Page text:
A few days ago, I came across a fellow blogger who listed some of her favorite expressions.
Then, this morning, I came across a BBC online article. Foreign words with unique uses in their native cultures and in ours.
"My favourite is the French 'l'esprit d'escalier', or spirit of the staircase. This is used to describe the precise moment a person comes up with a clever retort to an embarrassing insult. It is usually after leaving the party, and walking down the stairs that the quip comes to mind."
Ain't that just French for ya? My favorite observation of the French comes from "Blackadder" where, after Napoleon grouses that the English regard them as "Weeds, whoopsies and big girl's blouses!" one of his generals replies, "But we are Whoopsies. We are the nation that invented ballet and the souffle."
French lends richness to us in clever metaphor. Some others are "L'esprit du temps", "Le dernier cri." and "Trompe d'oeil."
As a cultured bunny, I've introduced the following into my perennially-panicked, media workplace. Pretty much describes a unique and different situation we all face together every day.
Namely, the "Crise du jour". This morning, its being served hot on a malfuntioning voice mail server.
"My favourite is 'faire du lèche-vitrines' which literally means 'to lick the windows' and translates as window-shopping."
Comment ca gout, le soupe de Windex?
"It's weird that English doesn't have words for 'vorgestern' (the day before yesterday) and 'Übermorgen' (the day after tomorrow)."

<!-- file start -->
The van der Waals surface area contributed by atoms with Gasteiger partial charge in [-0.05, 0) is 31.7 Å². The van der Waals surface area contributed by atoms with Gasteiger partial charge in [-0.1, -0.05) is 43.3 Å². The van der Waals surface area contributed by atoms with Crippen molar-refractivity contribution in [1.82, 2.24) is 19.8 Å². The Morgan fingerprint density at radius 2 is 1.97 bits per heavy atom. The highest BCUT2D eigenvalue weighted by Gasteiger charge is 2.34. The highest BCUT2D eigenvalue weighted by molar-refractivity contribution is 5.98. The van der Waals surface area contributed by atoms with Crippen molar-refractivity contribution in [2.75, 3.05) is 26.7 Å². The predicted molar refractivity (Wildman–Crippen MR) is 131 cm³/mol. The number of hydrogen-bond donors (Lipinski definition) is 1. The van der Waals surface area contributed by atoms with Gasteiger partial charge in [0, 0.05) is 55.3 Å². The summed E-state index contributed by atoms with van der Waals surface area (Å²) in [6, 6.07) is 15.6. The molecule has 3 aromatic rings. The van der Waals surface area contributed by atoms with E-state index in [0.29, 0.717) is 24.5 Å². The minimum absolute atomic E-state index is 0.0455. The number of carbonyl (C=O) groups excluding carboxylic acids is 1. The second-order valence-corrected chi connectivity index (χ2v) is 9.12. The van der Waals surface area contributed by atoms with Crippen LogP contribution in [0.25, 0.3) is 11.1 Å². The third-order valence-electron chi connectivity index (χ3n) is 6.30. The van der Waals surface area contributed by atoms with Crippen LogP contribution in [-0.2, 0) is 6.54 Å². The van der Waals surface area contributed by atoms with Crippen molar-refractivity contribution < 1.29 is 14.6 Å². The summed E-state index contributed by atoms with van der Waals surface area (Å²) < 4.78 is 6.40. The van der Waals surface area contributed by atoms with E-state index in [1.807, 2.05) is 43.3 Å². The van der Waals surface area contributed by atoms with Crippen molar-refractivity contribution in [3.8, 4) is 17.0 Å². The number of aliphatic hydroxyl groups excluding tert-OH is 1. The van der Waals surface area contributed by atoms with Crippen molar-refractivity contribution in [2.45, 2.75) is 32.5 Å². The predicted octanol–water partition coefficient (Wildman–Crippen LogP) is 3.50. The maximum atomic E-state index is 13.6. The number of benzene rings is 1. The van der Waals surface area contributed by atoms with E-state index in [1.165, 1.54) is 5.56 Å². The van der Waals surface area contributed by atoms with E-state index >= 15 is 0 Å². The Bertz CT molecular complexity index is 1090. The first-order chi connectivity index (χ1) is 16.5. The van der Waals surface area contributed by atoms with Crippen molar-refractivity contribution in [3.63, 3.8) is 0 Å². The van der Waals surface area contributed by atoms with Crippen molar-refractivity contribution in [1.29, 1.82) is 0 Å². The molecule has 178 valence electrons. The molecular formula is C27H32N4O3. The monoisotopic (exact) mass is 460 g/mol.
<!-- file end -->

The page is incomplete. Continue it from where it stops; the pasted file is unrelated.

We also don't have words for "Lebensraum", amongst others.
German has an unusual propensity to look down it's teutonic nose at adjectives for some reason.
As a result, Germans tend to pile up adjectives on the front end of their nouns like a chain reaction traffic accident on the Autobahn to Ulm. Nouns take on an ungodly length and compoundedness that scares most first time users of the language away. That and the spit thing. As Mark Twain once noted, "One doesn't speak German with a dry mouth."
"There are a few more interesting German words such as 'handschuhschneeballwerfer', which means somebody, who wears gloves to throw snow balls. It is used in general for all cowards."
Just as when you finish ordering another "Trockenbeerespatausleese", you've sobered up, so too when you get halfway through "handshuhsneeballwerfter" several friends have reminded you that you are insulting their sensei. Whoops.
Or Whoopsie, if you're French.
As usual, the Beeb has missed the logical follow up. Namely, interesting English expressions that we either lend to other cultures or, more than likely, use in ours. Here are some of my favorites and I'd like to post an open invitation to all readers to log in a comment with theirs. I know some of my regular readers, being the wordies they are, must have something to contribute.
FIGMO: Military slang acronym for "Fuck It, I Got My Orders". Essentially a free pass out of a bad situation, like your discharge and transfer home coming up just before a big operation. In civilian life, we've used it when we give two week's notice and we're FIGMO.
Shit Fire and Hold the Matches: From my friend Melba, an expression of amazement straight from Opp, Alabama.
In Dog, Out Sausage: Hammond, Indiana native Bob Caddy taught me this one meaning a quick and simple job.
Coyote Ugly: One step up from paper bag ugly, which is self evident. Coyote ugly would have you chew your arm off rather than risk waking her (or him) by moving it.
Jumpin' Fiddlin' Fuck: A Michael Potter original with a multitude of uses.
There are more, but it's your turn.